6 Security Practices For Your Cloud Data
Amelia James

In recent years, cloud-based services have undergone continuous innovation and evolved to become a must-have technology for businesses of all sizes. Companies are turning to cloud technology for efficient data storage and management and its numerous benefits.

Sadly, the increasing dependence on the cloud brings security risks, particularly when handling sensitive data. With this in mind, businesses must prioritize the security of their cloud-based assets and observe the best security practices to safeguard against potential threats. Here are several key security practices to keep your company's cloud data safe:

1. Understand The Shared Responsibility Model

Regarding security in the cloud, it follows a shared responsibility model. In simple terms, while it's the main obligation of a company, the cloud service provider assumes responsibility for some aspects of IT security. Learning about this model is a good starting point if you hire IT consultants.

Some of the reputable providers of infrastructure as a service (IaaS) provide documentation to clients so they know their specific responsibilities. Companies planning on switching to the cloud should carefully review their policies on shared security responsibilities and fully know who'll handle various aspects of cloud security. Doing so can prevent misunderstandings. Transparency on responsibilities can lower the chances of security risks due to security falling out of place.

2. Data Encryption

Reputable cloud service providers should ensure the physical safety of all data in the cloud. Generally, encryption is key to safeguarding information during transit or at rest. Nowadays, providers can utilize various encryption methods, such as file or database encryption, full disk encryption, and application layer encryption, to name a few. It may be best to get outsourced IT in Ottawa so you have a superior level of encryption.

You can also protect your business data in transit by encrypting it before transferring it to the cloud. Simply, you can safeguard data by encrypting it first while it's stored.

3. Employee Training

One way to prevent hackers from accessing credentials for the cloud is to train your workforce to spot potential cybersecurity threats and respond properly. The training should include basic security knowledge, such as creating a solid password and identifying social engineering attacks like phishing.

The security department should also undergo specialized training. Due to the constantly evolving threat landscape, your IT security department will have a better chance of thwarting malicious attempts if they know about emerging threats and potential countermeasures to implement, especially during a possible data breach.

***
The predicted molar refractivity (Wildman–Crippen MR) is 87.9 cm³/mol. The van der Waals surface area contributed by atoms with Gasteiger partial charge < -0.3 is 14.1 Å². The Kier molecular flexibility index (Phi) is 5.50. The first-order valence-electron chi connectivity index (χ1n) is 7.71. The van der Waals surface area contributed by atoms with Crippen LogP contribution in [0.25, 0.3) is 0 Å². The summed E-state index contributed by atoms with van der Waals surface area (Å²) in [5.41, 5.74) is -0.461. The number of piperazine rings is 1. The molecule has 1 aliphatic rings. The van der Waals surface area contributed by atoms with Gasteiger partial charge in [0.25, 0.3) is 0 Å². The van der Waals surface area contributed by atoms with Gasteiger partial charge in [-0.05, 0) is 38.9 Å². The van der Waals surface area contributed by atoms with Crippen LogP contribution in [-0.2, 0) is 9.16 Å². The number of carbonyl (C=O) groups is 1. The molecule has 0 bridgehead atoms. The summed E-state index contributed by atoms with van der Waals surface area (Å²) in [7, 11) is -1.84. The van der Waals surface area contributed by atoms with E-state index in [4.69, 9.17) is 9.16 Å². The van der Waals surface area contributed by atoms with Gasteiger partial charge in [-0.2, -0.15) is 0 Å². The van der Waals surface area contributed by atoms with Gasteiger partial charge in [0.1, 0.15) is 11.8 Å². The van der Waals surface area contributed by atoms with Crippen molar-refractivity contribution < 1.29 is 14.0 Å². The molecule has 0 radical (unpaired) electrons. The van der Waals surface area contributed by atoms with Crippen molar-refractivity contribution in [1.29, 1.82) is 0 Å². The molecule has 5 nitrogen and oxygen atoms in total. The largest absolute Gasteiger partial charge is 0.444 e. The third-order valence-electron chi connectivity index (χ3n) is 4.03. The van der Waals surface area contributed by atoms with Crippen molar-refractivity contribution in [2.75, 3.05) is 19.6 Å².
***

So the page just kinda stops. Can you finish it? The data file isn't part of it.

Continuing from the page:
4. Secure All Endpoints

The transition to cloud services will still require concrete endpoint security. Remember that it's the endpoint that directly connects to the cloud service.

A comprehensive defense strategy should ideally include anti-malware, firewalls, access control, and intrusion detection. Recently, this has been the standard for network and endpoint security. However, as cybersecurity threats evolve, investing in endpoint detection and response (EDR) tools and endpoint protection platforms (EPP) to ensure better security may be best.

Both solutions combine traditional endpoint security capabilities with automated responses and continuous monitoring. An advantage is the capability to tackle several security requirements, including endpoint encryption, patch management, insider threat prevention, and virtual private networks (VPNs), to name a few.

5. Create An Access Management Policy

Unauthorized access is also a main concern for companies. Although hackers are becoming more shrewd in finding ways to infiltrate highly secure systems, investing in a superior identity and access management (IAM) solution can mitigate these threats. Ideally, choose one that allows you to define and implement access policies based on the least privileged.

Multi-factor authentication (MFA) is worth considering as an extra security layer. Once in place, it helps minimize the risk of malicious actors accessing sensitive information. Even if a hacker can acquire usernames and passwords, they cannot gain full access once they reach the step that requires biometric scans or a text code.

6. Scrutinize The Compliance Requirements

If your business is in an industry that gathers personally identifiable information, such as healthcare, retail, or financial services, strict data security and client privacy regulations exist.

Reviewing the compliance requirements of the cloud service provider you plan on hiring is crucial. The main purpose is to ensure the provider meets your company's data security needs. Maintaining compliance should be the top priority. Remember that governing bodies will hold your business liable for any breaches, even if the security issue originated with the cloud provider.

Final Thoughts

Cloud technology has brought innovations, allowing businesses of all sizes to take significant operational strides. If the cloud plays a key role in the daily operations of your business, it's crucial to prioritize the security aspect due to the increasing threat of cybersecurity attacks. These security practices will keep your cloud data safe as daily operations continue seamlessly.